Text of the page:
Brooke Day, administrator of Hastings (Neb.) Surgical Center and Keith Smith, MD, administrator of Surgery Center of Oklahoma discuss six issues surgery center leaders need to take into consideration when making the decision to add a specialty.
1. Is there enough patient need? If a surgery center leader begins to consider the addition of a new specialty, it is vital to know whether or not there will be enough cases to justify the process. Have patients asked about the specialty? Will there be a considerable amount of competition for patient volume in this specialty? If there is a patient need for a specialty, the addition makes sense. "We have added specialties, such as gynecology and urology, because of patient demand," says Dr. Smith. "If it looks like there will be enough cases, we just do it."
2. Will the reimbursement make the addition worth it? Once it has been established that there will a sufficient amount of cases to support the new specialty, surgery center leaders must take a close look at whether or not these cases will drive revenue to the center. "The first step in evaluating the potential financial gain is to obtain the reimbursement for the specific procedures, understanding that you will not always be able to predict your case mix," says Ms. Day. Reimbursement is one of the most significant challenges ASCs face right now, therefore it is necessary to understand the rate at which potential new cases will be reimbursed.
"The reimbursement for a specific procedure may be cut from one year to the next, which can be unexpected and could occasionally make the difference between procedures being profitable or not," says Ms. Day. "This may only happen with two out of 10 procedures, but it needs to be taken into consideration when evaluating the overall specialty." Only when reimbursement appears favorable, does it make sense to continue through the process of bringing a new specialty to the center.
3. Will we be able to recruit the necessary physicians? If a surgery center leader can predict that there will be a worthwhile amount of cases and a reasonable reimbursement rate for a new specialty, the first step in making it happen is finding the physicians to perform cases. One of the most important considerations when adding a new specialty to your center is the ability to recruit a physician or physicians that will be engaged in your center and willing to assist throughout the process, says Ms. Day.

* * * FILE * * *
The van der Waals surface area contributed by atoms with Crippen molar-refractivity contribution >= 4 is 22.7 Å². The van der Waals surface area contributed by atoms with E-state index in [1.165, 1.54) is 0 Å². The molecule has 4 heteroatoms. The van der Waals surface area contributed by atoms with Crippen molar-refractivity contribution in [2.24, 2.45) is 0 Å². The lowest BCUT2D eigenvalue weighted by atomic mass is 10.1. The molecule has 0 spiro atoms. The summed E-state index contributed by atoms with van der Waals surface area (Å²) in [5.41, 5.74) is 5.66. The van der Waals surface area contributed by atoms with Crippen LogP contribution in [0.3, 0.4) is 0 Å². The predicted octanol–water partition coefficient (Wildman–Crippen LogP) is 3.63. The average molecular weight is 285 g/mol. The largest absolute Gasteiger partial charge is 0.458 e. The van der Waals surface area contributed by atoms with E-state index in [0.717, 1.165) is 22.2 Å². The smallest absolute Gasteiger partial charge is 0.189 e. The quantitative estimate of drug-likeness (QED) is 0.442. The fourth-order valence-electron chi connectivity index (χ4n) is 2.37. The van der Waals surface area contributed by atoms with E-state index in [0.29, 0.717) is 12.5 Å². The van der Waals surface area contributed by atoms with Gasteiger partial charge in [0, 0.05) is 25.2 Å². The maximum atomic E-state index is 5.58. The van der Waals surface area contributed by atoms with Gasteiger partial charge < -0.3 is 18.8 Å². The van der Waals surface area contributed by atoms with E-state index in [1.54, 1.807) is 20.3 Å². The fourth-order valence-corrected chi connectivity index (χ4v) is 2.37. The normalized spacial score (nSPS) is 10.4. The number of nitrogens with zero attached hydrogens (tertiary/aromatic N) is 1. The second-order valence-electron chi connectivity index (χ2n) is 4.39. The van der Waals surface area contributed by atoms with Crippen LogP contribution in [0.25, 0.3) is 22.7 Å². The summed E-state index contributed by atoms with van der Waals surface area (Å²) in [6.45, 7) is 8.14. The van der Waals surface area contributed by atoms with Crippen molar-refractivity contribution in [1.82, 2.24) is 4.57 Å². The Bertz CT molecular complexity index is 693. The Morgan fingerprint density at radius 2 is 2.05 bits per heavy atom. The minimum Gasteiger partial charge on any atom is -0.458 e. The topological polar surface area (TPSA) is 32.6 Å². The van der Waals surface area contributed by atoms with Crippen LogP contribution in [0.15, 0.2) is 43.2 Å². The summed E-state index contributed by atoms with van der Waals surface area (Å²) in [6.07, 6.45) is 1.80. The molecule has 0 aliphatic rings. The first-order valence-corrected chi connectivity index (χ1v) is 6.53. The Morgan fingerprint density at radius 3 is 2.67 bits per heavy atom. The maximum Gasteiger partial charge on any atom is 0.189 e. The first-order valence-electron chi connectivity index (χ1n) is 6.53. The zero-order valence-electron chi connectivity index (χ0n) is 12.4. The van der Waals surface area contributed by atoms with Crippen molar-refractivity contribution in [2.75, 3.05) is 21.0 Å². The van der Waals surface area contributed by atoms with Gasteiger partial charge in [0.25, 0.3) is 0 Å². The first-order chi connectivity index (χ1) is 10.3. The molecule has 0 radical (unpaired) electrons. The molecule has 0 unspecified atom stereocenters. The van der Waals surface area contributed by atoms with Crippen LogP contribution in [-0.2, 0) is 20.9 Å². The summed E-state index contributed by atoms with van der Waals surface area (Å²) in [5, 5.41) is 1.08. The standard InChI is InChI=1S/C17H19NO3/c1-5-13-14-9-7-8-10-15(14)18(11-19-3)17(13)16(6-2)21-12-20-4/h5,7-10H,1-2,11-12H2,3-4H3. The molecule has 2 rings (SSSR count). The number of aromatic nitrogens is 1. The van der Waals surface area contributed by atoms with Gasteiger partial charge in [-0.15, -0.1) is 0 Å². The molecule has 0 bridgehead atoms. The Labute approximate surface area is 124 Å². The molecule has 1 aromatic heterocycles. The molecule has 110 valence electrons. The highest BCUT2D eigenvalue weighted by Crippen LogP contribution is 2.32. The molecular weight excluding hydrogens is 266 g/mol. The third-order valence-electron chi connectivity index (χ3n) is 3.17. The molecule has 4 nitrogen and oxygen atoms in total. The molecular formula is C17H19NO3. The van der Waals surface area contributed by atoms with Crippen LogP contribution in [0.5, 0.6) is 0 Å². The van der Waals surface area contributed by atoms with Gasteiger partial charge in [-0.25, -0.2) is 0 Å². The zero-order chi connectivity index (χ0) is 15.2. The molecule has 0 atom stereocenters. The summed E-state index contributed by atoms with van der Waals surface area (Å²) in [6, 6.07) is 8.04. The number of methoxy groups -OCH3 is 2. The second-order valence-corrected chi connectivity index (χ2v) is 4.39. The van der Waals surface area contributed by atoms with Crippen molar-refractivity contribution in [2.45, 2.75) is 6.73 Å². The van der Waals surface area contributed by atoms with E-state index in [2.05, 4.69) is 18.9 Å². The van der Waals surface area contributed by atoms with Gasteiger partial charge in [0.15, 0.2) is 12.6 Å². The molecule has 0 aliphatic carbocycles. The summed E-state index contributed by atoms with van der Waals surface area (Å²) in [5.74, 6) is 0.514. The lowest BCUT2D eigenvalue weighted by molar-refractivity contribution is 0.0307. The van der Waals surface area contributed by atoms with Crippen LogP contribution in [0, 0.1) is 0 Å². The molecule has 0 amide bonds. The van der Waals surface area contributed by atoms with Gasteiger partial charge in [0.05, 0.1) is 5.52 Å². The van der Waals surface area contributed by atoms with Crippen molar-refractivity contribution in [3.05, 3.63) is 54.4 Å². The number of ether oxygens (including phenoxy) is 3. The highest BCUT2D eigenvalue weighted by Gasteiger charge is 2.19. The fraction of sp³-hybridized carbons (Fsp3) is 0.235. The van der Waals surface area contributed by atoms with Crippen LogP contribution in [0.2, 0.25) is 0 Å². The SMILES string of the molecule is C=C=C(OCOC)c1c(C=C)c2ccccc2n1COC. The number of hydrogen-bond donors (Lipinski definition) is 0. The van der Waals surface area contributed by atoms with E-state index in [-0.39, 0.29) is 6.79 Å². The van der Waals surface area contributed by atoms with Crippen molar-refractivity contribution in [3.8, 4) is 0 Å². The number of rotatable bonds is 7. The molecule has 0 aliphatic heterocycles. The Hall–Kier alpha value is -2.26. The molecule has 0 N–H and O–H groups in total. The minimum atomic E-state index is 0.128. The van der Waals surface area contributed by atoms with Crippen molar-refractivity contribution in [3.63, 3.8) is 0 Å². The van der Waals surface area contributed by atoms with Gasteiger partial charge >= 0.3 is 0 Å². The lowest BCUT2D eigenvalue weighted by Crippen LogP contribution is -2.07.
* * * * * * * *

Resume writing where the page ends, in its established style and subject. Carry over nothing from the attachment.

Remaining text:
A large part of whether or not a new specialty will find success at a surgery center hinges on the physicians performing the cases. "We typically will add a specialty when there is a really good doctor or group of doctors we want to bring to the facility," says Dr. Smith. "I don't want to add a specialty if there aren't the doctors for it."
4. Does purchasing the needed equipment and supplies make sense? Each specialty has its own specific set of equipment and supplies. A surgery center may already have most of what is needed for a new specialty or it may find that a considerable financial obligation will be needed to acquire what is required. "Make sure your investment is worth it. If we had a surgeon that needed a million dollars worth of lasers, but it wouldn't pay off, we wouldn't add that specialty," says Dr. Smith.
"There may be options other than purchasing the capital, such as renting or leasing, but the payment for any method of obtaining the equipment also needs to be included in the decision making process," says Ms. Day.
Equipment and supplies are not only dependent upon the type of specialty you will be adding, but also on the physicians that will be performing the cases. Physician preference is an important issue to consider. "Hysterectomies may be performed in an ASC, but the surgeons may prefer to have a specific pad to be used for positioning. Although it may not seem like a costly item, the price for each pad may be up to $65.00. This may be an item you would want to discuss with the physician prior to adding the case," says Ms. Day.
5. Is my staff prepared to take on a new specialty? An ASC's staff is what keeps the facility running smoothly. If the staff doesn't have any experience with the new specialty, it is critical that they prepare for its arrival. "Communication is key in the progression, meetings should be held with updates and various opportunities along the way. Collaboration is key in successful organizations," says Ms. Day.
If possible, a surgery centers staff should learn from centers that already have the specialty. "The opportunity to bring your team to another center that has the specialty is invaluable. It helps significantly if your biller is able to connect with a biller from another center to discuss not only the methods, but also the challenges and how to overcome them," says Ms. Day.
"It is usually a smooth transition. I have a great staff. Our circulators and scrub techs have done lots of different cases, even in specialties that we don't have here. Variety is great for the staff to avoid boredom," says Dr. Smith.
6. Will the new specialty fit with your center's long term plan? It is important to understand where the new specialty fits in with a center's long term plans. Is the specialty simply a way to drive revenue or is it a stepping stone for further growth and development?
"The benefit of adding specialties to your surgical center are typically financial, but the addition of one specialty may lead to the addition of others," says Ms. Day. "If your center performs orthopedic procedures you are more than likely to have a C-Arm. So, the addition of pain management would be simple and easy to add. The addition of pain management may lead to spine. The opportunities for growth increase with the addition of cases, investors and physicians actively engaged in your facility."